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Why Mutual Funds Can’t Copy Warren Buffett

There are countless number of “value” mutual funds trying to replicate some form of what Warren Buffett does by purchasing companies well below their intrinsic value.  I’ve stated many times that Warren Buffett does nothing like what the rest of us do when we’re picking stocks because he’s essentially running a firm that is part insurance, part holding company, part hedge fund and part private equity firm.   But that’s not the only thing that differentiates Buffett’s firm and strategy from the rest of the investment management business. As Robert Huebscher explains in this piece on Advisor Perspective Buffett also isn’t dealing with a lot of the constraints that impede an open-end mutual fund:

“Buffett is not constrained by the burdens of an open-ended mutual fund. He is not concerned with short-term performance and the effect it might have on asset flows, nor with being measured against a benchmark or having his returns compared to a peer group. He doesn’t have to deal with daily redemptions. He isn’t concerned with how Morningstar rates his fund, and his revenue model is not based on assets under management.”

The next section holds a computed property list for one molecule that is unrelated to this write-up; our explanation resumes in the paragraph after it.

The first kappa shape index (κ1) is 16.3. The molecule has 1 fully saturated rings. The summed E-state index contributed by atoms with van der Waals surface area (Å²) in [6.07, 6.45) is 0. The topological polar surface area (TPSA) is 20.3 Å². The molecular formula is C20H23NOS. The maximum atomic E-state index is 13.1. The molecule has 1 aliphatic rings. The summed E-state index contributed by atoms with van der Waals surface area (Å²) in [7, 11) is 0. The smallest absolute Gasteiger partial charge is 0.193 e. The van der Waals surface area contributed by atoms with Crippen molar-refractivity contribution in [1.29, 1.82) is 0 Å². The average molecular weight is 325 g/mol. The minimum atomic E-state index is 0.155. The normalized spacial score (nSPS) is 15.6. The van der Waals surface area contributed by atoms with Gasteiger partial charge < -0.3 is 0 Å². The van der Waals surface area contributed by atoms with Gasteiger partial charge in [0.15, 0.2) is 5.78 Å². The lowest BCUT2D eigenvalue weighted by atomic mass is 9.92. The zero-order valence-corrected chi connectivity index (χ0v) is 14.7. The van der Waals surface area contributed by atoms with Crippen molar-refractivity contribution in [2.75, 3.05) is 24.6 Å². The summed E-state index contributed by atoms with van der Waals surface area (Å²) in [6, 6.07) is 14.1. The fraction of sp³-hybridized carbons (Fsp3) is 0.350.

That’s exactly right.  Again, it’s about how Buffett has constructed his own portfolio process.  An important feature of that is removing all the constraints of traditional asset management and differentiating the business model.

The bottom line: be mindful of people selling their “invest like Buffett” strategy.  The odds are, they’re not doing anything remotely close to what Buffett does.


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